Taiwan will have the second-highest working hours in the world if the legislature fails to reinstate seven national holidays, which would defeat the purpose of the legislation to shorten work hours, the Taiwan Higher Education Union said yesterday.
Taiwan ranks third in working hours worldwide, after Mexico and Costa Rica, the union said, citing its own study.
The Ministry of Labor has proposed a bill that would give workers one fixed day off and one flexible rest day (一例一休), while the Chinese Nationalist Party (KMT) is promoting two fixed days off per week (兩例).
However, if the seven national holidays are not reinstated, Taiwan will have longer working hours than Organisation for Economic Co-operation and Development (OECD) member states and the second-longest working hours worldwide whichever bill is passed, the union said.
South Korea and Chile, whose development level is comparable with Taiwan’s, have 30 days off per year, compared with Taiwan’s 26 days, indicating that Taiwanese do not have an excess of holidays as the government has claimed, union director Lin Po-yi (林柏儀) said.
He said that many among the top 10 OECD member states — including Austria, France, Iceland, Sweden and the UK — have a higher GDP per capita than Taiwan, which he said debunks the government’s “terrorizing” rhetoric that granting people the seven holidays would hurt the nation’s economy and competitiveness.
Lin said Taiwan’s economic development emulates that of several OECD members, but the government has downplayed the severity of the dire situations Taiwanese workers face by distributing skewed information.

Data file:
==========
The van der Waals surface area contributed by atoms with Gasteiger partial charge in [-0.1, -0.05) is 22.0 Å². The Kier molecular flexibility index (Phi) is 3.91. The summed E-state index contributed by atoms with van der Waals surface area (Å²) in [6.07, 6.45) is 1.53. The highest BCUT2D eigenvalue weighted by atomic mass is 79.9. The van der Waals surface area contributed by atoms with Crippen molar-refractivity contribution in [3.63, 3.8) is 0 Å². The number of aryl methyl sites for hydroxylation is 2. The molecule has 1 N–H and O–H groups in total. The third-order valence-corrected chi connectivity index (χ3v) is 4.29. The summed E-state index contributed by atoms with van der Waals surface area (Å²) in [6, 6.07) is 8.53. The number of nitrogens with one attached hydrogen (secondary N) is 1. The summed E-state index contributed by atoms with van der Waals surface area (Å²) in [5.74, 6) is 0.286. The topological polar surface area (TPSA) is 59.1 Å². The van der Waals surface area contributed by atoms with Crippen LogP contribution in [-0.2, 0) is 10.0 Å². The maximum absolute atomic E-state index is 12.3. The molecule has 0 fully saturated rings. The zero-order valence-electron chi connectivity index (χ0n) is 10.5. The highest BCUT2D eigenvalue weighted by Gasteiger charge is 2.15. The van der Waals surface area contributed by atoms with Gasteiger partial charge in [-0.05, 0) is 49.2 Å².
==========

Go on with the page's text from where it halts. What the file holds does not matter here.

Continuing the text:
Given the nation’s long working hours and stagnant wages, the bill proposed by the ministry must not be passed, or Taiwan risks becoming an “overworked island,” he said.
Union secretary-general Chen Cheng-liang (陳政亮) said denying workers the seven holidays would result in longer working hours and thus be counterproductive to the aim of reducing working hours.
Chen added that no other country cancels national holidays while trying to reduce working hours.
Taiwan has 2,134 work hours a year, while OECD member states have an average of 1,771 hours, which means Taiwanese work about 45 more eight-hour days than their OECD counterparts, he said.
Union researcher Chen Po-chien (陳柏謙) said that from the previous KMT administration to the current Democratic Progressive Party government, one recurring remark by officials is that the seven holidays cannot be justified, as some historic figures or events are no longer worth commemorating.
However, the significance of holidays should not override workers’ need for rest, he said, citing Japan as an example, which in 1996 introduced its Marine Day and this year promulgated the “Day of the Mountains” as national holidays.
Lin said that unions would go on strike if the “ill-conceived” bill is passed.
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